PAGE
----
The Conservancy of SouthwePhoto 2_2st Florida is a not-for-profit environmental protection organization with a 50 year history focused on the issues impacting the water, land wildlife and future of Collier, Lee, Charlotte, Hendry and Glades counties. The Conservancy accomplishes this mission through the combined efforts of its experts in the areas of environmental science, policy, education and wildlife rehabilitation. The Conservancy of Southwest Florida, world-class Nature Center and von Arx Wildlife Hospital are headquartered in Naples, Fla., 1495 Smith Preserve Way, south of the Naples Zoo off Goodlette-Frank Road. Learn more about the Conservancy’s work and how to support the quality of life in Southwest Florida www.conservancy.org.

Conservancy of Southwest Florida to expand Wildlife Rehabilitation Hospital

LynnSlabaugh, Sharon and Dolph von Arx

Dolph and Sharon von Arx announce $500,000 grant match

Conservancy of Southwest Florida is expanding the existing wildlife hospital to accommodate the new outdoor wildlife rehabilitation area. The expansion of the von Arx Wildlife Hospital will enable the Conservancy of Southwest Florida to care for a greater number of animals within the wildlife rehabilitation facility by building new wildlife recovery areas, enhancing outside structures and continuing to provide exceptional care for the animals.

“As our organization embarks on the next half-century, the need for replacing and expanding our outdoor wildlife rehabilitationand recovery spaces is urgent,” said Lynn Slabaugh, board chair, Conservancy of Southwest Florida. “For many of our von Arx Wildlife Hospital patients, the majority of their recovery time takes place outside – in a more natural setting. Our current outdoor wildlife recovery areas are outdated and do not serve the growing number and variety of patients we see.”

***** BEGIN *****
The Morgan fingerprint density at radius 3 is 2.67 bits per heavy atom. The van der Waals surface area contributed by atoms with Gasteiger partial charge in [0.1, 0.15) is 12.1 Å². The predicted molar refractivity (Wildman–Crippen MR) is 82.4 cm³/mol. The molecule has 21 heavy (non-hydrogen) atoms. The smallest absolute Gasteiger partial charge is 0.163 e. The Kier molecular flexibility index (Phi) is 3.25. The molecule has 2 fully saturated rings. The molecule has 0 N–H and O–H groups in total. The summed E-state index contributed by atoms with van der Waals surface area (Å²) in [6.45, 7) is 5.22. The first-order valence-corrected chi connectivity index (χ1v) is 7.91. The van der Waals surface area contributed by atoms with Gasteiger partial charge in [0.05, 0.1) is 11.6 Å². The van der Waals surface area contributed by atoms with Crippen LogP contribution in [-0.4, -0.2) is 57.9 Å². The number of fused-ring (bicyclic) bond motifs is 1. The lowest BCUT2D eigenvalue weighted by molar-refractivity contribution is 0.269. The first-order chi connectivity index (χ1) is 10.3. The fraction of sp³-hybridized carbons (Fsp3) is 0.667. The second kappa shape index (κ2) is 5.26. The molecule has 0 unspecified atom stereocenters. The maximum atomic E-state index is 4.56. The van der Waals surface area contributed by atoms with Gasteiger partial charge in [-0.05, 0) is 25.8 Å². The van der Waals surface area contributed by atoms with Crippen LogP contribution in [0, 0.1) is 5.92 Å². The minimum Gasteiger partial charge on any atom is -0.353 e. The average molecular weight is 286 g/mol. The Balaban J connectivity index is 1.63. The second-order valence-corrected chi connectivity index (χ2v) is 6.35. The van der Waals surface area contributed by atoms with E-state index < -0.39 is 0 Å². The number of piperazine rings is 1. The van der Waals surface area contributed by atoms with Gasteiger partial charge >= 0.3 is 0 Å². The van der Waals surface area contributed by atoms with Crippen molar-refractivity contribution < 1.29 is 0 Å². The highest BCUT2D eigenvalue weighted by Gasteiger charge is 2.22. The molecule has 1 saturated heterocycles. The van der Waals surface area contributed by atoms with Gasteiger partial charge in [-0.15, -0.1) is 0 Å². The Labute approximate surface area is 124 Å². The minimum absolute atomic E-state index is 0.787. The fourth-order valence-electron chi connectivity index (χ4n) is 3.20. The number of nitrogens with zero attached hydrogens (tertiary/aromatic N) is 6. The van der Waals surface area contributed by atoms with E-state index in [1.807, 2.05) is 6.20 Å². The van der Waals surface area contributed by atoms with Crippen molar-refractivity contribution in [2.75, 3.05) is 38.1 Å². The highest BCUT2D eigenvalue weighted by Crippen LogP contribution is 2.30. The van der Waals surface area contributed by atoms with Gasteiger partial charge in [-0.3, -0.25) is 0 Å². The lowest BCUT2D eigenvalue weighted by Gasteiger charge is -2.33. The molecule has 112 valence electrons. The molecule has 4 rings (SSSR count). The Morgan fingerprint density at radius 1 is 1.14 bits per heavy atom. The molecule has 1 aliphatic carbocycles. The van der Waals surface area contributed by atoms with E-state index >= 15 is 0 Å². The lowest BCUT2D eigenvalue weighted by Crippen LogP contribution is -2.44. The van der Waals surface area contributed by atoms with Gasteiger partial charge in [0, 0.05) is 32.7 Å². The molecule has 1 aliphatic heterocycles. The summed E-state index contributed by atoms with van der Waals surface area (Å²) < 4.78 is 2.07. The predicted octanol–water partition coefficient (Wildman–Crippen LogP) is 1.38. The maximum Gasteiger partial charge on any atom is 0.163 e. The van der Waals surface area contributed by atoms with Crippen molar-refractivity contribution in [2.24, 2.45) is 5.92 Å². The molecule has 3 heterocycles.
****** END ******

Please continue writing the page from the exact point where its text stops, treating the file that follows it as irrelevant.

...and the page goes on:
During the expansion celebration today at the Conservancy Nature Center, Dolph and Sharon von Arx announced the Conservancy’s receipt of a $500,000 state grant to help fund the project and they pledged a matching gift.

“The increase in growth and development in our region right now is negatively impacting Southwest Florida’s wildlife habitat,” said Dolph von Arx, conservancy supporter. “Sharon and I are committed to supporting the outdoor facilities to enable the Conservancy to further its mission of providing quality care to injured and orphaned wildlife.”

“The new hospital wing will make a vast difference in what we do within our facility because we will be able to care for a greater number of injured animals,” said Dr. P.J. Deitschel, veterinarian for Conservancy of Southwest Florida. “These improvements will help us continue our goal of rehabilitating animals and returning them to the wild.”

The expansion will also feature a new educational complex that will allow visitors to view the Conservancy’s permanent resident animals. Visitors will learn about the threats to native wildlife and what the public can do to protect and prevent wildlife injuries.

“In the new guest education area, visitors will come face-to-face with some of our ‘ambassador’ animals,” said Conservancy President and CEO Rob Moher. “These former patients are unable to be released due to the extent of their injuries. We are taking great care to create areas which replicate their natural environment as much as possible.”